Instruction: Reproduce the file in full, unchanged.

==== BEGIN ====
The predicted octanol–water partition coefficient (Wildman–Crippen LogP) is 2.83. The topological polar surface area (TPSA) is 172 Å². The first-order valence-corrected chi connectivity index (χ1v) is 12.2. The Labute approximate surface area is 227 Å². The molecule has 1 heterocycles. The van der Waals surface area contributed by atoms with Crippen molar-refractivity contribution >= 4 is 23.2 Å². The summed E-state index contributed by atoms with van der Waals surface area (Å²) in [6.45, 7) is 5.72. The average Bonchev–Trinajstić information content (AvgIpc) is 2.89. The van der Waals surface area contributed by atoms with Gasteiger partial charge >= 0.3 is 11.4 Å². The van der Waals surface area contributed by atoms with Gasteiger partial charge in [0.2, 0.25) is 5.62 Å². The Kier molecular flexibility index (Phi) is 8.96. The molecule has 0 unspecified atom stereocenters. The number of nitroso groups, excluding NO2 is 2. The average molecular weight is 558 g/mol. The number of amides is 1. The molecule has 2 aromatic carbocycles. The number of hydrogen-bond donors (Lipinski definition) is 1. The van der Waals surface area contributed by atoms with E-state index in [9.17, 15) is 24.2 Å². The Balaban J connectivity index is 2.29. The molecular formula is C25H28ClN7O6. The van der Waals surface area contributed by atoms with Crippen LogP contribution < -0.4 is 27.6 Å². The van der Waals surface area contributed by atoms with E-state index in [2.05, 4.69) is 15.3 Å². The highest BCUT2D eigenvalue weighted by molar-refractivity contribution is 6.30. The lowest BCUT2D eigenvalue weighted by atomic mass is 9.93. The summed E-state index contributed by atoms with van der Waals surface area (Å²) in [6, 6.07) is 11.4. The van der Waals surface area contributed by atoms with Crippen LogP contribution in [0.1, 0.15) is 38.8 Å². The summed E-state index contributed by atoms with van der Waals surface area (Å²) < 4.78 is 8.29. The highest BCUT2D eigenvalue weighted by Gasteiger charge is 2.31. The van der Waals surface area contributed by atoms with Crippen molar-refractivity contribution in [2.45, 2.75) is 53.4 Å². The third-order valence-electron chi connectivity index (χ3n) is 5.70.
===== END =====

The predicted octanol–water partition coefficient (Wildman–Crippen LogP) is 2.83. The topological polar surface area (TPSA) is 172 Å². The first-order valence-corrected chi connectivity index (χ1v) is 12.2. The Labute approximate surface area is 227 Å². The molecule has 1 heterocycles. The van der Waals surface area contributed by atoms with Crippen molar-refractivity contribution >= 4 is 23.2 Å². The summed E-state index contributed by atoms with van der Waals surface area (Å²) in [6.45, 7) is 5.72. The average Bonchev–Trinajstić information content (AvgIpc) is 2.89. The van der Waals surface area contributed by atoms with Gasteiger partial charge >= 0.3 is 11.4 Å². The van der Waals surface area contributed by atoms with Gasteiger partial charge in [0.2, 0.25) is 5.62 Å². The Kier molecular flexibility index (Phi) is 8.96. The molecule has 0 unspecified atom stereocenters. The number of nitroso groups, excluding NO2 is 2. The average molecular weight is 558 g/mol. The number of amides is 1. The molecule has 2 aromatic carbocycles. The number of hydrogen-bond donors (Lipinski definition) is 1. The van der Waals surface area contributed by atoms with E-state index in [9.17, 15) is 24.2 Å². The Balaban J connectivity index is 2.29. The molecular formula is C25H28ClN7O6. The van der Waals surface area contributed by atoms with Crippen LogP contribution < -0.4 is 27.6 Å². The van der Waals surface area contributed by atoms with E-state index in [2.05, 4.69) is 15.3 Å². The highest BCUT2D eigenvalue weighted by molar-refractivity contribution is 6.30. The lowest BCUT2D eigenvalue weighted by atomic mass is 9.93. The summed E-state index contributed by atoms with van der Waals surface area (Å²) in [6, 6.07) is 11.4. The van der Waals surface area contributed by atoms with Crippen LogP contribution in [0.1, 0.15) is 38.8 Å². The summed E-state index contributed by atoms with van der Waals surface area (Å²) < 4.78 is 8.29. The highest BCUT2D eigenvalue weighted by Gasteiger charge is 2.31. The van der Waals surface area contributed by atoms with Crippen molar-refractivity contribution in [2.45, 2.75) is 53.4 Å². The third-order valence-electron chi connectivity index (χ3n) is 5.70.